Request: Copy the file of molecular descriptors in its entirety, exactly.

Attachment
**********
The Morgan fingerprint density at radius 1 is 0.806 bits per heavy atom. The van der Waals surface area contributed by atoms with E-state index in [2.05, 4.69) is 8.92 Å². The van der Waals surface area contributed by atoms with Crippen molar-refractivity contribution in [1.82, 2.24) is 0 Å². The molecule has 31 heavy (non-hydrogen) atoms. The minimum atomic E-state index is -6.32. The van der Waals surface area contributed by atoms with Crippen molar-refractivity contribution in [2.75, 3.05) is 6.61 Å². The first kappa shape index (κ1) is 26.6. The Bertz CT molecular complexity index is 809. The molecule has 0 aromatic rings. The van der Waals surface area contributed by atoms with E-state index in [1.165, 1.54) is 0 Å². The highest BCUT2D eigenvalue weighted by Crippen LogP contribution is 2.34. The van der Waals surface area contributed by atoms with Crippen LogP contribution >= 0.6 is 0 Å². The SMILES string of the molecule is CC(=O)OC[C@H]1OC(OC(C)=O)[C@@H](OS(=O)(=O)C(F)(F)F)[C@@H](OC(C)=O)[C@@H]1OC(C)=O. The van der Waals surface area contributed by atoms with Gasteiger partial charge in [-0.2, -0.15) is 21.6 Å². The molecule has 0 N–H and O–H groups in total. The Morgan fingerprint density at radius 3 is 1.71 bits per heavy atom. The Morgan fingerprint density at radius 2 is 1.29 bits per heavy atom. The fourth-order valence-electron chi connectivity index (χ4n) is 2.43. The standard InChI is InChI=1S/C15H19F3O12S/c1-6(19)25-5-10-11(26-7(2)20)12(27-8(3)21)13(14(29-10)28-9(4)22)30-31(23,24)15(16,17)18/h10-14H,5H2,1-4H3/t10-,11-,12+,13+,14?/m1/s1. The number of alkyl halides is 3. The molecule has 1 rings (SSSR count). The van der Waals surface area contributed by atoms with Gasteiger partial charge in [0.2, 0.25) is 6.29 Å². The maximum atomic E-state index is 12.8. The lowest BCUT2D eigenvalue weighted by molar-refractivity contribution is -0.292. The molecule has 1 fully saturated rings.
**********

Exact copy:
The Morgan fingerprint density at radius 1 is 0.806 bits per heavy atom. The van der Waals surface area contributed by atoms with E-state index in [2.05, 4.69) is 8.92 Å². The van der Waals surface area contributed by atoms with Crippen molar-refractivity contribution in [1.82, 2.24) is 0 Å². The molecule has 31 heavy (non-hydrogen) atoms. The minimum atomic E-state index is -6.32. The van der Waals surface area contributed by atoms with Crippen molar-refractivity contribution in [2.75, 3.05) is 6.61 Å². The first kappa shape index (κ1) is 26.6. The Bertz CT molecular complexity index is 809. The molecule has 0 aromatic rings. The van der Waals surface area contributed by atoms with E-state index in [1.165, 1.54) is 0 Å². The highest BCUT2D eigenvalue weighted by Crippen LogP contribution is 2.34. The van der Waals surface area contributed by atoms with Crippen LogP contribution >= 0.6 is 0 Å². The SMILES string of the molecule is CC(=O)OC[C@H]1OC(OC(C)=O)[C@@H](OS(=O)(=O)C(F)(F)F)[C@@H](OC(C)=O)[C@@H]1OC(C)=O. The van der Waals surface area contributed by atoms with Gasteiger partial charge in [-0.2, -0.15) is 21.6 Å². The molecule has 0 N–H and O–H groups in total. The Morgan fingerprint density at radius 3 is 1.71 bits per heavy atom. The Morgan fingerprint density at radius 2 is 1.29 bits per heavy atom. The fourth-order valence-electron chi connectivity index (χ4n) is 2.43. The standard InChI is InChI=1S/C15H19F3O12S/c1-6(19)25-5-10-11(26-7(2)20)12(27-8(3)21)13(14(29-10)28-9(4)22)30-31(23,24)15(16,17)18/h10-14H,5H2,1-4H3/t10-,11-,12+,13+,14?/m1/s1. The number of alkyl halides is 3. The molecule has 1 rings (SSSR count). The van der Waals surface area contributed by atoms with Gasteiger partial charge in [0.2, 0.25) is 6.29 Å². The maximum atomic E-state index is 12.8. The lowest BCUT2D eigenvalue weighted by molar-refractivity contribution is -0.292. The molecule has 1 fully saturated rings.